Posts Tagged ‘Electroencephalography’


Let’s be honest.  We are all great liars … to ourselves, and others.  The big blatant lies (I swear I never had sex with Monica Lewinsky) and the little well-meaning lies (No honey, that dress does not make your butt look big) and especially the lies that contain just enough truth as to seem believable on a global scale (Lowering taxes on the rich will spur economic growth) … are what make our lives, and daytime TV, so interesting.

Pity the poor human brain … for some people think that IT cannot tell a lie. Scientists in collaboration with law enforcement have been measuring the  P300 brain wave  as a sort of lie detector (here, here, here) more specifically  “an accurate, and countermeasure (CM)-resistant P300-based Guilty Knowledge Test.”

Interestingly, the properties of the P300 neural biomarker are highly heritable and associated with a variety of genetic polymorphisms – including rs521674 located in the noradrenergic receptor ADRA2A gene (functions in the alerting and stress response elicited when lying/trying not to lie).

I’m an AT heterozygote at rs521674 and proud of my pro-deceitful suppressed P300 … because sometimes all you have to cling to are the lies you tell yourself.

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[picapp src=”e/7/8/1/Children_Attend_Classes_9572.jpg?adImageId=4955179&imageId=1529412″ width=”380″ height=”253″ /]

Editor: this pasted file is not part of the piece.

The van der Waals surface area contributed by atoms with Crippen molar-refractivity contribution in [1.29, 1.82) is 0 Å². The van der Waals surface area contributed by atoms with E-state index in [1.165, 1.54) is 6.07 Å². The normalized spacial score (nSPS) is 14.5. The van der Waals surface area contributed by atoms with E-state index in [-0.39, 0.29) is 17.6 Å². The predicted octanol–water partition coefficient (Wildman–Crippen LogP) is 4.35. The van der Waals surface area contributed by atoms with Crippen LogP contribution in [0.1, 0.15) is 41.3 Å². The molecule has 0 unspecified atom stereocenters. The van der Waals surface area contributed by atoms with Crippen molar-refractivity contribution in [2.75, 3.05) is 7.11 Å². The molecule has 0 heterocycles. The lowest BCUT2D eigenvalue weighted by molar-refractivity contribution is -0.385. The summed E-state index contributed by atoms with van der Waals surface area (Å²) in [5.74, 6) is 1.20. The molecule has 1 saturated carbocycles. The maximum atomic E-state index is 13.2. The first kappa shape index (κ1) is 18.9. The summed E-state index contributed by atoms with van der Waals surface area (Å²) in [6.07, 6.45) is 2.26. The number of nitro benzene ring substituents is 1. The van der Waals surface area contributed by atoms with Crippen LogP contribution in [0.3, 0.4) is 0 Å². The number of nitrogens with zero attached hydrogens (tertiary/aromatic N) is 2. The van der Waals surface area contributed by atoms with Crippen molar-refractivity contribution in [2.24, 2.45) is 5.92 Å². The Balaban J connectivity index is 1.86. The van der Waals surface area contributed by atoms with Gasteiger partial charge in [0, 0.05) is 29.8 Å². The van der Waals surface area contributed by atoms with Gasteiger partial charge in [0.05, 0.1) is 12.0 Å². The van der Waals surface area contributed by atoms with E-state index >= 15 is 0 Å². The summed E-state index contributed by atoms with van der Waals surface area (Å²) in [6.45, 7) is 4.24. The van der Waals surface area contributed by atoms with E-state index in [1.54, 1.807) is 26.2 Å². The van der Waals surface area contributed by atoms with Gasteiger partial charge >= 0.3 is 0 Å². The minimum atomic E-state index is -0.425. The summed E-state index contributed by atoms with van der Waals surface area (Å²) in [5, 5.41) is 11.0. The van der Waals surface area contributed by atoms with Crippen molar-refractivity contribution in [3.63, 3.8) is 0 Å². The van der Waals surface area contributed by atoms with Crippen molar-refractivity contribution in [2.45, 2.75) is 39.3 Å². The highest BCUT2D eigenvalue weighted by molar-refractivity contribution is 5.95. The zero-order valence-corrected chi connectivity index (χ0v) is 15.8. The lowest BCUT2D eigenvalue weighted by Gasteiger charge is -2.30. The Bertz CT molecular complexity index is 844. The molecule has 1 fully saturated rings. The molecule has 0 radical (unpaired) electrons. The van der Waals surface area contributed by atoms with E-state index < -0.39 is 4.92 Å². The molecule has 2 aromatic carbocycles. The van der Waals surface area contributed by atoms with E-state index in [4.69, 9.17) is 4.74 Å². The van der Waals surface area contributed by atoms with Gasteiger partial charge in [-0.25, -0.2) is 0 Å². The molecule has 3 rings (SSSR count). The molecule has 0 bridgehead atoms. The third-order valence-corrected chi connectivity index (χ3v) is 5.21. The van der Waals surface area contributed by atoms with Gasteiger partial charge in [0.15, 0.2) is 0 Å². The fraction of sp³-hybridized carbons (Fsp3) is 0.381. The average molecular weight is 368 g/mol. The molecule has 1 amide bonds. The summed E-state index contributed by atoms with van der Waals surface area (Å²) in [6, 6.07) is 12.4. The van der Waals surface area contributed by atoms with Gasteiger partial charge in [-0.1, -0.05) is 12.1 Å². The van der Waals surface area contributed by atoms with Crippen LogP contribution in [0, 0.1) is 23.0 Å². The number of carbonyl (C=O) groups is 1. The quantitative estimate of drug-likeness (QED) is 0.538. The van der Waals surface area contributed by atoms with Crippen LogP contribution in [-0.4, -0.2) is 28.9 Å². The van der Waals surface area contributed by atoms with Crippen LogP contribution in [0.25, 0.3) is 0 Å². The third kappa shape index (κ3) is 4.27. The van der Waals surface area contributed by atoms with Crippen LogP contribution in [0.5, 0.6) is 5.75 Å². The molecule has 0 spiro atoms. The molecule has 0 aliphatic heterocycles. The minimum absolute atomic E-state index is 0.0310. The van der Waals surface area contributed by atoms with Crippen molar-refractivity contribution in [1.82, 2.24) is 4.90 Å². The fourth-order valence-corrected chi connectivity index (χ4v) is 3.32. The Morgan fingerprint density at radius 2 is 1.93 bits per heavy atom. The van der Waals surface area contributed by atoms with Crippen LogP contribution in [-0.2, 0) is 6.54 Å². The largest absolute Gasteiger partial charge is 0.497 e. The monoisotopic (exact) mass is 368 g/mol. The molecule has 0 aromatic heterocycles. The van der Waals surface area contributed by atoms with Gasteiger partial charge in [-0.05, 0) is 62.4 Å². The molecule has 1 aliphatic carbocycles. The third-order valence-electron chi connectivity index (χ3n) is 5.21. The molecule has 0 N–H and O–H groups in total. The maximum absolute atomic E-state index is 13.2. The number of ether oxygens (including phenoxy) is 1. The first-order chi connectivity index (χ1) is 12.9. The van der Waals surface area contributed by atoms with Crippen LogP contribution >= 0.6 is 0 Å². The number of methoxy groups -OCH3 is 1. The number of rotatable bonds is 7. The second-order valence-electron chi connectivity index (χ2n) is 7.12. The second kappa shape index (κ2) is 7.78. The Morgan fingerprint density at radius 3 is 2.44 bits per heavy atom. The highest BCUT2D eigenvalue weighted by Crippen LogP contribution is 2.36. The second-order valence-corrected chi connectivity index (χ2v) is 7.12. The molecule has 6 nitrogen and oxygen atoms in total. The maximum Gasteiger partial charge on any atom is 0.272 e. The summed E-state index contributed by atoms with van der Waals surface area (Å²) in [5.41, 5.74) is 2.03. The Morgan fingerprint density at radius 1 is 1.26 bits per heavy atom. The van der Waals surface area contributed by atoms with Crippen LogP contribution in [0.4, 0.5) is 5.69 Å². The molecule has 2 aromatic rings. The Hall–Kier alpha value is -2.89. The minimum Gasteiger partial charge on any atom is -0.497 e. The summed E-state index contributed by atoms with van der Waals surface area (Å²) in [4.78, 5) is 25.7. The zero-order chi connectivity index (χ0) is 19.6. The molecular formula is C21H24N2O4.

This year, my 5 year-old son and I have passed many afternoons sitting on the living room rug learning to read.  While he ever so gradually learns to decode words, eg. “C-A-T”  sound by sound, letter by letter – I can’t help but marvel at the human brain and wonder what is going on inside.  In case you have forgotten, learning to read is hard – damn hard.  The act of linking sounds with letters and grouping letters into words and then words into meanings requires a lot of effort from the child  (and the parent to keep discomfort-averse child in one place). Recently, I asked him if he could spell words in pairs such as “MOB & MOD”, “CAD & CAB”, “REB & RED” etc., and, as he slowly sounded out each sound/letter, he informed me that “they are the same daddy“.  Hence, I realized that he was having trouble – not with the sound to letter correspondence, or the grouping of the letters, or the meaning, or handwriting – but rather – just hearing and discriminating the -B vs. -D sounds at the end of the word pairs.  Wow, OK, this was a much more basic aspect of literacy – just being able to hear the sounds clearly.  So this is the case, apparently, for many bright and enthusiastic children, who experience difficulty in learning to read.  Without the basic perceptual tools to hear “ba” as different from “da” or “pa” or “ta” – the typical schoolday is for naught.